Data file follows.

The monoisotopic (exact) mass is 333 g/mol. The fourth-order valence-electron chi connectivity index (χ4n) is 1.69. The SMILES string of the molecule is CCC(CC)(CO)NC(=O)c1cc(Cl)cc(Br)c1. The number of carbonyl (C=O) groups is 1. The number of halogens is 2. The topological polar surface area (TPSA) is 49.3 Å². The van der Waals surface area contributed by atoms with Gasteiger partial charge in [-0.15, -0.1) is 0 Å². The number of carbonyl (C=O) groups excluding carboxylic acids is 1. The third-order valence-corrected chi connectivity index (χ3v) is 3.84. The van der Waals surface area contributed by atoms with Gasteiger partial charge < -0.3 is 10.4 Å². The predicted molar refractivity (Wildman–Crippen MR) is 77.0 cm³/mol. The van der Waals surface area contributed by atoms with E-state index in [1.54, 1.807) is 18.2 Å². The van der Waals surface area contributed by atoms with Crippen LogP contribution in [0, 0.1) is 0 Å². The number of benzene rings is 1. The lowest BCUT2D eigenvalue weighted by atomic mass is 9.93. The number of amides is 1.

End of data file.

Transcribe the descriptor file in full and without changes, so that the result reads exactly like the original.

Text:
The monoisotopic (exact) mass is 333 g/mol. The fourth-order valence-electron chi connectivity index (χ4n) is 1.69. The SMILES string of the molecule is CCC(CC)(CO)NC(=O)c1cc(Cl)cc(Br)c1. The number of carbonyl (C=O) groups is 1. The number of halogens is 2. The topological polar surface area (TPSA) is 49.3 Å². The van der Waals surface area contributed by atoms with Gasteiger partial charge in [-0.15, -0.1) is 0 Å². The number of carbonyl (C=O) groups excluding carboxylic acids is 1. The third-order valence-corrected chi connectivity index (χ3v) is 3.84. The van der Waals surface area contributed by atoms with Gasteiger partial charge < -0.3 is 10.4 Å². The predicted molar refractivity (Wildman–Crippen MR) is 77.0 cm³/mol. The van der Waals surface area contributed by atoms with E-state index in [1.54, 1.807) is 18.2 Å². The van der Waals surface area contributed by atoms with Crippen LogP contribution in [0, 0.1) is 0 Å². The number of benzene rings is 1. The lowest BCUT2D eigenvalue weighted by atomic mass is 9.93. The number of amides is 1.